Additive manufacturing technologies, like 3D printing, and automation, like robotics, minimise the distance between a design and a real-world component by reducing the ‘number of touches’ to manufacture.
You can make a physical object in a single machine, in a single touch, without having to retool. The complexity of that object is irrelevant. Will we have these types of technologies on future jobsites? Almost certainly.
But, perhaps equally exciting will be the rise of micro-factories, neighbourhood facilities equipped with such machines, capable of creating your project components on-demand, local to your site.
Technology will increasingly support capturing the real world and bringing it into a silicon environment, with a degree of fidelity that merges the two, supporting decision-making “in context”. Add in the rise of gaming engines, which will support simulation of not just geometry, but physics, crowd behavior and so on, and the air-gap between planning and performing physical construction should become minimal.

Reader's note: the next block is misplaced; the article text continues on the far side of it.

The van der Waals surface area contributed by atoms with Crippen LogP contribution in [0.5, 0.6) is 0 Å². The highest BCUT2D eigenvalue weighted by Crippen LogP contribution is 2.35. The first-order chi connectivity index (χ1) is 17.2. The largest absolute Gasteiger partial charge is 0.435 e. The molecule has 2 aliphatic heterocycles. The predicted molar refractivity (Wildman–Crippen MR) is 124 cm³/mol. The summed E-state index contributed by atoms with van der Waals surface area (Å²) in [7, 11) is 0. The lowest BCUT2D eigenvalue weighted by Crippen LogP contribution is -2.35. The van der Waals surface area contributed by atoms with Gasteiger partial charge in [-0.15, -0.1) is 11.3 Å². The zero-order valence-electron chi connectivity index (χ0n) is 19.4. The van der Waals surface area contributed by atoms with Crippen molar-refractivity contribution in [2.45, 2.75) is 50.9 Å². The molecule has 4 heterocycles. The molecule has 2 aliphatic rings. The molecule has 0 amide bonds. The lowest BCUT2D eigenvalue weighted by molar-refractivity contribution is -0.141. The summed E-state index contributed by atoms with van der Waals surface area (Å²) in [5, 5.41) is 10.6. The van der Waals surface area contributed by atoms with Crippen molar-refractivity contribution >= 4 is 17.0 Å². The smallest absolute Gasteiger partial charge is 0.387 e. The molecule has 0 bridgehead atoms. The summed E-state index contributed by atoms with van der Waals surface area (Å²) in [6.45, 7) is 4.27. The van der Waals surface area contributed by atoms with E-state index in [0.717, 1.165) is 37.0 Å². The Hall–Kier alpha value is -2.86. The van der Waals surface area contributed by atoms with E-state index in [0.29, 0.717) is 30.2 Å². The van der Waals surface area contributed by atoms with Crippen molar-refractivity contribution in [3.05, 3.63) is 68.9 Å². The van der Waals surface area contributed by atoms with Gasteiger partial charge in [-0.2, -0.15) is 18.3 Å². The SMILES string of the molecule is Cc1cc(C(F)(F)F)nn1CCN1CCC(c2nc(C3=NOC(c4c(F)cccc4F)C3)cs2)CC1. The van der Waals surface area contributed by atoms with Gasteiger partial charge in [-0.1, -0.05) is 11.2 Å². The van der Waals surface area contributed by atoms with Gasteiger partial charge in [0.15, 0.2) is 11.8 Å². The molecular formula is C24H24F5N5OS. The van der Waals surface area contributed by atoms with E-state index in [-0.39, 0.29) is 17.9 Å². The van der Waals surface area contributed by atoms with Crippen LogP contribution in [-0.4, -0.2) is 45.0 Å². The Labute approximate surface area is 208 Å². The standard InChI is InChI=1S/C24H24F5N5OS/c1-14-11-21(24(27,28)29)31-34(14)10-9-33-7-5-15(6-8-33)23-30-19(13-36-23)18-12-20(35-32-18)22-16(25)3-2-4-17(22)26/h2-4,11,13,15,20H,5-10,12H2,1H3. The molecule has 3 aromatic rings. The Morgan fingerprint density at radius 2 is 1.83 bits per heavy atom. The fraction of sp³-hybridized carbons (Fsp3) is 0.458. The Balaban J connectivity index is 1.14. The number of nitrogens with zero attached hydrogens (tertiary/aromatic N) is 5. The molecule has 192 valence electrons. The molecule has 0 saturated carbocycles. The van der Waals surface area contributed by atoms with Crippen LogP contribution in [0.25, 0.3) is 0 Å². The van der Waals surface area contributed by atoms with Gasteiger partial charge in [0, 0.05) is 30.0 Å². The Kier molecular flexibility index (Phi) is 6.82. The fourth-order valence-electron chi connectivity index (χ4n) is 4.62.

Demand for construction services (and the nature of those services)
This will increasingly be driven by technology. Most future demand for construction output is going to come from increasingly complex cities, and increasingly demand will come from emerging economies.
Where and how should you respond? The answer will frequently be in the data, or rather in the “big data”. Trends in population demographics, economic growth, disposable income and more will be crunched by cloud computing to help contractors answer that question.
Now consider the individual. Their preferences are changing. The rise of social media is enabling everyone to have their say, in shaping our built environment. Whether it’s the impact of a new road in a crowded urban neighbourhood, or demand for more green-spaces, the internet puts our built environment in everyone’s living room – and that brings opportunity.
Engaging with the local community via this medium, a contractor might do anything from negotiating the best time for site deliveries, to crowd-sourcing design answers during the consultation process, to even raising finance for clients’ projects through alternative vehicles like crowd-funding.